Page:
“To expose misandry on all levels in our culture. To promote an end to chivalry in any form or fashion. To educate men and boys about the threats they face in feminist governance and to promote an end to that governance. To push for an end to rape hysteria, DV hysteria and false allegations. To promote a culture that values equal treatment under the law for all human beings.” -An excerpt from AVoiceforMen.com’s mission statement
As over 100 institutions of higher education, including Brown, stand under investigation for Title IX violations, a national outrage has built over the mistreatment of survivors of sexual assault. However, one community stands in opposition to this mainstream perspective. The indignation is still there, perhaps just as strong, but it is leveled against the treatment of the accused, not the accusers. The members of this community do not appear on television or in the bylines of op-eds or marching in the streets. Instead, they operate in chat rooms and reddit sub-threads and the blogosphere. They take to online spaces to discuss and disperse their political ideology and agenda: feminism and the gender equality movement have infringed on the civil rights of men.
The Men’s Rights Movement (MRM) has moved past politically incorrect to politically infamous. Notably, MRM online forums influenced Elliot Rodger, the 22-year old gunmen who killed six and injured 14 others during last year’s University of California, Santa Barbara campus shooting. As result of their growing notoriety stemming largely from this event, the MRM has entered on the fringes of the ongoing national conversation on campus sexual assault. They argue against the rape culture and for false allegation culture. Regardless of whether one believes the MRM deserves a voice in this national conversation or not, they have made their presence hard to ignore. The situation demands the question, how did this extremist movement come to be?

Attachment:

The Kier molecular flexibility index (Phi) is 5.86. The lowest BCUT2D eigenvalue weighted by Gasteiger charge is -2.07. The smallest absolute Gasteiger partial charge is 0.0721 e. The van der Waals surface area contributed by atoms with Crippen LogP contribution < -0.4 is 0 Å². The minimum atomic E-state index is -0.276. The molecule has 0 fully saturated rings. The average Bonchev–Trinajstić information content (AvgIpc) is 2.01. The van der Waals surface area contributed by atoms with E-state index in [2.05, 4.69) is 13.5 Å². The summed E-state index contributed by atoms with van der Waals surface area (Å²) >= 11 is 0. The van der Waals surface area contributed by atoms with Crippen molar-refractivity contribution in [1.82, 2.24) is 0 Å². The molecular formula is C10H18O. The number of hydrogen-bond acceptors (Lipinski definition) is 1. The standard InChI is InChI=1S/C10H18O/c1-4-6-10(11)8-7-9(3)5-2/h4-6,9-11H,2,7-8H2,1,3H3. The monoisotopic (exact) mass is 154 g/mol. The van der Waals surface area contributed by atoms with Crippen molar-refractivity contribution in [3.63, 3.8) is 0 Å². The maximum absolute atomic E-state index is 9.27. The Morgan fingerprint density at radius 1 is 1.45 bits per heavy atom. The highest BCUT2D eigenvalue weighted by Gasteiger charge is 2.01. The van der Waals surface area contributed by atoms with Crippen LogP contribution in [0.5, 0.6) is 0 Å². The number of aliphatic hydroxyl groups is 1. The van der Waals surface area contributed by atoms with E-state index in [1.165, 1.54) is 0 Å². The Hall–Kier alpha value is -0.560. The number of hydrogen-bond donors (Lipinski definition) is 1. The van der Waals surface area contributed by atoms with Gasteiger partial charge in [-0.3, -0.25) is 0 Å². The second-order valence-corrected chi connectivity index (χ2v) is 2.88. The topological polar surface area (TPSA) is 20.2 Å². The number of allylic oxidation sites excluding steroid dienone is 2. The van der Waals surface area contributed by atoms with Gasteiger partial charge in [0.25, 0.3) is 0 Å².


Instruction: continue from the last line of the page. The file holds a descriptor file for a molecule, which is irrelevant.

The Men’s Rights Movement (MRM) began in reaction to radical feminism in the late 1970’s. When feminist thinkers identified and challenged the ways that masculinity and gender roles in society oppressed women they unknowing laid the intellectual foundation for a parallel political movement. The Men’s Liberation Movement, like feminism, challenged masculinity and gender roles. Instead of directing a critique towards the oppression of the female gender, however, they examined how masculinity was inherently unjust towards men. These thinkers understood the process of socializing young boys into men to be cruel and bread violence and shame.
While most members of this political community looked towards a dismantlement of the patriarchy to counter these social injustices, one branch of the movement did not. The Men’s Right’s Movement reversed itself on the ideology of feminism by examining the matriarchy as a means of understanding the oppressive power of male gender roles. In this dogma lies the implicit belief that feminism has “overcorrected” itself and advanced so much that it’s moved beyond equality and tipped the balance towards female control. The MRM’s understanding of the gender double standard is that in feminism’s efforts to counter gender oppression, they have become oppressors themselves. It is a cruel irony that feminism’s harshest critic is a byproduct of it’s own ideology.